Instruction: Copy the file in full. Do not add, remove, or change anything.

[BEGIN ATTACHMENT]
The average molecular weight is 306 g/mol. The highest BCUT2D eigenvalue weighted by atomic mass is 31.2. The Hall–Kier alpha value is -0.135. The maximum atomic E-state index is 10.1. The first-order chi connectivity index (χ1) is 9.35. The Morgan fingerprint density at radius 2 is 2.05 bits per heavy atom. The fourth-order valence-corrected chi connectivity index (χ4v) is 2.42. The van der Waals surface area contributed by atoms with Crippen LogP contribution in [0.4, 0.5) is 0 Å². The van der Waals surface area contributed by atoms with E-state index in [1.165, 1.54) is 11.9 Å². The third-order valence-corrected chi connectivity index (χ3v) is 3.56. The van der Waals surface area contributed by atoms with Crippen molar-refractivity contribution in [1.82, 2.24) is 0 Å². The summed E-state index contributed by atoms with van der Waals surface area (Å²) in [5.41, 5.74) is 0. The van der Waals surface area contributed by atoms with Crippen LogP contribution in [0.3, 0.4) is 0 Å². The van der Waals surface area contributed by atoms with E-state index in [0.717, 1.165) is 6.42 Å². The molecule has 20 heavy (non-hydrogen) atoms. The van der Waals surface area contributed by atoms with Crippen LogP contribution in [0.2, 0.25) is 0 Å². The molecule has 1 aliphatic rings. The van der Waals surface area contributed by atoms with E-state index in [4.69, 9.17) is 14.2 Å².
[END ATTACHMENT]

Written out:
The average molecular weight is 306 g/mol. The highest BCUT2D eigenvalue weighted by atomic mass is 31.2. The Hall–Kier alpha value is -0.135. The maximum atomic E-state index is 10.1. The first-order chi connectivity index (χ1) is 9.35. The Morgan fingerprint density at radius 2 is 2.05 bits per heavy atom. The fourth-order valence-corrected chi connectivity index (χ4v) is 2.42. The van der Waals surface area contributed by atoms with Crippen LogP contribution in [0.4, 0.5) is 0 Å². The van der Waals surface area contributed by atoms with E-state index in [1.165, 1.54) is 11.9 Å². The third-order valence-corrected chi connectivity index (χ3v) is 3.56. The van der Waals surface area contributed by atoms with Crippen molar-refractivity contribution in [1.82, 2.24) is 0 Å². The summed E-state index contributed by atoms with van der Waals surface area (Å²) in [5.41, 5.74) is 0. The van der Waals surface area contributed by atoms with Crippen LogP contribution in [0.3, 0.4) is 0 Å². The van der Waals surface area contributed by atoms with E-state index in [0.717, 1.165) is 6.42 Å². The molecule has 20 heavy (non-hydrogen) atoms. The van der Waals surface area contributed by atoms with Crippen LogP contribution in [0.2, 0.25) is 0 Å². The molecule has 1 aliphatic rings. The van der Waals surface area contributed by atoms with E-state index in [4.69, 9.17) is 14.2 Å².